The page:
Steffes Group


Navigating New Normals

Market Insights

Navigating New Normals: Market Insights from Scott Steffes

November 2023

I think it’s safe to say we’ll no longer be making new daily highs in the markets as we have for the last several years. (As an example, in 2017 our data shows the average price of a John Deere S Series Combine was $162,000 compared to an average of $193,000, which is an increase of 20% even though the fleet is aging). We’ve been in unprecedented times, and we have for what will likely be the longest time in at least this generation. We’re all blessed to be a part of it. That’s not to say we’re headed to some deep, dark place, or everything is downhill from here. Rather, perhaps we’re returning to “normal”? What does that mean anyway? Normal is different for everyone and different from a market segment perspective, geography, demographics, and a whole bunch more. Let’s talk about a few areas and perhaps we can explain where we’re at and where we think we’re headed in a couple of areas we operate in, specifically, ag, construction, and farm real estate.


Farm Equipment

For the first time in several years, we’re starting to see inventory catching up to demand on dealer lots where, historically, the bulk of used farm machinery is located. This trickles down to auctions and ultimately to the operator. Late-model farm machinery is staying steady, but the highs are definitely in, with perhaps a slight retraction from the tops of last fall and spring. For the first time in probably 4 years, we’re seeing a “choosier” market where in the past a buyer might have had to look the other way on some quality or age just to acquire some capacity. Instead of finding “just one,” there can be options and alternatives out there and a return of some price fluctuations when it comes to seasonal items you should be prepared to take advantage of. Typically, you would see swings in demand in the off-season compared to the season of use which disappeared but is now returning. We saw it this summer on some planter sales, tillage, and big horsepower tractor sales. I suspect high demand will return in this fall market, which has always been a great time to sell. If there is one thing that’s changed since my dad started our business and a spring auction was the first choice is the fact the post-harvest market has been the most robust with the greatest activity, the biggest supply, and the most consistent pricing. If you asked me why, I’d point you to two factors. First and likely most important is the section 179 tax deduction. That changed everything from the farmer’s perspective, who has always been very shrewd and tax-averse. The second goes hand in hand with the shrewd operator mentality and the idea that plans are in place and thinking about what’s next happens far quicker in today’s competitive environment. Participating in the fall markets also plays into the “buy first, then sell” strategy for operators who are not afraid to do their own trading. This is the single greatest advice I can give anyone who is not in the “buy new” camp. From our perspective, we are huge fans of the fall/winter auctions, and I’ll give you just a few reasons why. First, the equipment is fresh, having just come out of the field in most cases. That means no dead batteries, no flat tires, no mice in the cabs from sitting all winter. Second, it’s much easier to deal with frozen ground and maybe some fresh snow than a winter’s worth, frozen shed doors, gelled-up fuel, frozen-down equipment, and the worst...... mud! Keep that in mind when you think about what’s next for your equipment needs.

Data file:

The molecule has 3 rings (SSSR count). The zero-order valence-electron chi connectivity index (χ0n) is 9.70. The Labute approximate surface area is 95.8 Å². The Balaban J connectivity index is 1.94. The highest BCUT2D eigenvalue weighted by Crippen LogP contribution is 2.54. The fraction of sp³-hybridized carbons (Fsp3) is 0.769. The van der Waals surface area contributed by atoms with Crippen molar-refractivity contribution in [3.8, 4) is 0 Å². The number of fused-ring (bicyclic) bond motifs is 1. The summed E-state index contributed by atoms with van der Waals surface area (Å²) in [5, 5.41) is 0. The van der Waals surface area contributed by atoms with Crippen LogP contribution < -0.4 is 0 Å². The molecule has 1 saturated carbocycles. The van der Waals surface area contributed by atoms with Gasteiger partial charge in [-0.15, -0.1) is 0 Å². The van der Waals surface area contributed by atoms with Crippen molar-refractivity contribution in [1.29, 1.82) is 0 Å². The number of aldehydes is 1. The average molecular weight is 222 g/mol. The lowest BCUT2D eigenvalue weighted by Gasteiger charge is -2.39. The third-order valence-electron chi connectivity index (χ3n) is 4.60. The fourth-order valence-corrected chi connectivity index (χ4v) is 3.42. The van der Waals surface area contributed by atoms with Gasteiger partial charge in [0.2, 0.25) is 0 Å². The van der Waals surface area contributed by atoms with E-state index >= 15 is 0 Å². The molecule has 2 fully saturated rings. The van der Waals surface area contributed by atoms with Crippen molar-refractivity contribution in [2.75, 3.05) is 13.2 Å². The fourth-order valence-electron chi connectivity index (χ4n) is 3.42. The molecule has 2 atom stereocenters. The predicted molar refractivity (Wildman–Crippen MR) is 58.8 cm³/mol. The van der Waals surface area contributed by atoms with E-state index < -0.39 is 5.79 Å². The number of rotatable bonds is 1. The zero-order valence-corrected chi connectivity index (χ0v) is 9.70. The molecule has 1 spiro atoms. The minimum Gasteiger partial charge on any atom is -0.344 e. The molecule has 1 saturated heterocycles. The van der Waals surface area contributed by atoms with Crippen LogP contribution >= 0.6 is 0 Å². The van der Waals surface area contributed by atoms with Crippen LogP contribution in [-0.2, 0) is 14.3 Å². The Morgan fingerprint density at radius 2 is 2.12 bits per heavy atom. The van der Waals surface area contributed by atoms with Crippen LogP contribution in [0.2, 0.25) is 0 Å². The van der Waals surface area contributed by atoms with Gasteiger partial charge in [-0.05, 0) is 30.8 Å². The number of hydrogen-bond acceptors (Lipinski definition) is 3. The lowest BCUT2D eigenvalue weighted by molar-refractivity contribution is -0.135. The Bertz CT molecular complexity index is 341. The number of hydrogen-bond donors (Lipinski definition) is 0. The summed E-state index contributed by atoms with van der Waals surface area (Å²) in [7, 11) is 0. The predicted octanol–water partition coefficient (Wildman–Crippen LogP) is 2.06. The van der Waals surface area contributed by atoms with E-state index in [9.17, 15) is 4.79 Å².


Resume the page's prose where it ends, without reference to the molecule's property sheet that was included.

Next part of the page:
Don’t expect to see a big fluctuation in values, whether it’s this fall or next spring. Perhaps a slight down but to a level that would be considered more normal and probably healthier from an overall market perspective. We heard buyers many times say, “I can’t believe I had to pay that much!”. They had to because there weren’t any alternatives; they had the cash, and they needed the equipment. Look for more choices in the coming months, but unless new prices come down (who expects that), the current used numbers still make sense. Let’s watch and see.